One Sunday, during one of his sermons, my husband challenged the congregation to participate in spiritual disciplines that will help them grow in their walk with God. One of the disciplines is fasting, which for me is one of the most difficult to do on a regular basis.
Why is it so difficult to fast? Because it’s uncomfortable.
One of my fasts a couple of weeks ago was particularly hard. Not only was I starving by noon, I was craving certain foods. There is nothing worse than knowing you can’t have food, and wanting nothing more than to sink your teeth into a double cheeseburger smothered in cheese, ketchup, lettuce and tomatoes (is your mouth watering yet?) By the time 3 pm came and my kids came home from school, opening the pantry and ripping into their afternoon snacks, I had had it. When my husband asked “When do you want t have dinner?” I quickly replied, “As soon as possible.” When He asked what I wanted, I didn’t hesitate, “A double cheeseburger, please.”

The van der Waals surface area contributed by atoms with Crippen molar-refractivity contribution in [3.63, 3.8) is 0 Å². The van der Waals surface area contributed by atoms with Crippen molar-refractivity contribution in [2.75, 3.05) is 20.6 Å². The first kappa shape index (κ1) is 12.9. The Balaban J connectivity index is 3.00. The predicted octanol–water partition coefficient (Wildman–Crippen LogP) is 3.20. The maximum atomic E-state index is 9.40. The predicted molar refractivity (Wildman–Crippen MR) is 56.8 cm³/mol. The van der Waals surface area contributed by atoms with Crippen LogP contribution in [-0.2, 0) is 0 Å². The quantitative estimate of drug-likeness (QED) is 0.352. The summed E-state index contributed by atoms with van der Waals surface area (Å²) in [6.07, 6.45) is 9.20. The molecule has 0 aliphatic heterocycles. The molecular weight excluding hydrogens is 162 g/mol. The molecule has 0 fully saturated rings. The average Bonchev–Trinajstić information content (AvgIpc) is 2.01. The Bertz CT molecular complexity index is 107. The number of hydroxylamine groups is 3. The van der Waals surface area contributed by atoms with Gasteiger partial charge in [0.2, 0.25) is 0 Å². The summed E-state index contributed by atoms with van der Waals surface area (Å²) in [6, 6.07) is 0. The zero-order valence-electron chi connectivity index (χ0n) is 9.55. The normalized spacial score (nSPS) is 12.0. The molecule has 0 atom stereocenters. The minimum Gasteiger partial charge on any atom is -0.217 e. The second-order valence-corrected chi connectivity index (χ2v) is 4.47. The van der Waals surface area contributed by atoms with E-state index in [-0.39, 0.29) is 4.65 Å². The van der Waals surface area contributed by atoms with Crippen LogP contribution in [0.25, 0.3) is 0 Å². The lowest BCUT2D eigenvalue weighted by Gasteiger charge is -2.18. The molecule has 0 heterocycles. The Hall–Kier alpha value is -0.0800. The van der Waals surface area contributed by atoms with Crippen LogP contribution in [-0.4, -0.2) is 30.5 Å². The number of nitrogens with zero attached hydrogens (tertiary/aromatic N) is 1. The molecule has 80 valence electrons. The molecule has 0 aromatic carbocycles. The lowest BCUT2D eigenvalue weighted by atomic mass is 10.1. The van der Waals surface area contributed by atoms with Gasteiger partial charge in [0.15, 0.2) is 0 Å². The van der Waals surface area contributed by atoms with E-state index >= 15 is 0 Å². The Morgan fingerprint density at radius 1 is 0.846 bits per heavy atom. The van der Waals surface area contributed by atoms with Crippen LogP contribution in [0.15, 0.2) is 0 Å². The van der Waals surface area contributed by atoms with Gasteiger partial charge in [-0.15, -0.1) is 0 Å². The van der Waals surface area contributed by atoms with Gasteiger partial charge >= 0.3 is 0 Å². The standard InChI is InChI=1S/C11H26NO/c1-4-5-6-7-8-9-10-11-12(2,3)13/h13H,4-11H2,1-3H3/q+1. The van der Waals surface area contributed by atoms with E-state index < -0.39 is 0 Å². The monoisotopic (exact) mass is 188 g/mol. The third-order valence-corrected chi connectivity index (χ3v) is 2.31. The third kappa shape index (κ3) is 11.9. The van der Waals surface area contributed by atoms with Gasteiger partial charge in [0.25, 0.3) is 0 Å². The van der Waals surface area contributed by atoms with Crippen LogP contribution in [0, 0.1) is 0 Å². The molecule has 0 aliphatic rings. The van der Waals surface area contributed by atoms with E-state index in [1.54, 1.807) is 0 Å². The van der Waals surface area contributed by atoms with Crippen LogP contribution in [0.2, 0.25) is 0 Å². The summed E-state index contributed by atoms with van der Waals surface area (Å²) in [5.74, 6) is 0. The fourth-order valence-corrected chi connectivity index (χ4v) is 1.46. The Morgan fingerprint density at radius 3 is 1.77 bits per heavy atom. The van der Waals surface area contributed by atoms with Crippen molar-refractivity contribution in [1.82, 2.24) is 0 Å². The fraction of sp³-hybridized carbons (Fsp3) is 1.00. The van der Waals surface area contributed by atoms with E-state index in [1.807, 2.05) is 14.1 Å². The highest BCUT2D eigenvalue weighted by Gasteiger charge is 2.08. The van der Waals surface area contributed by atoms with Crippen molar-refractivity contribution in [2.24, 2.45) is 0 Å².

Fasting takes us out of my comfort zone. The physical effects of the discipline—headache, fatigue, weakness, and pain when hungry) puts us in a position where we have to rely on God fully to get through it. Sometimes the physical effects overpower the spiritual effects of focusing on the Lord. Over the years I have done this, I have learned one important lesson:
If you want to grow, you have to be hungry.
Physical hunger is much like spiritual hunger. The less hunger we experience in our spiritual lives, the less likely we will want to hunger after God. The same goes for physical hunger—the less “full” we feel physically, the more we desire the food that nourishes our bodies. Perhaps that’s why the psalmist wrote “Taste and see that the Lord is good.”
God wants us to taste and see that he is good. This requires us to hunger after Him. To hunger after Him means to be uncomfortable. Are you wiling to hunger after God?
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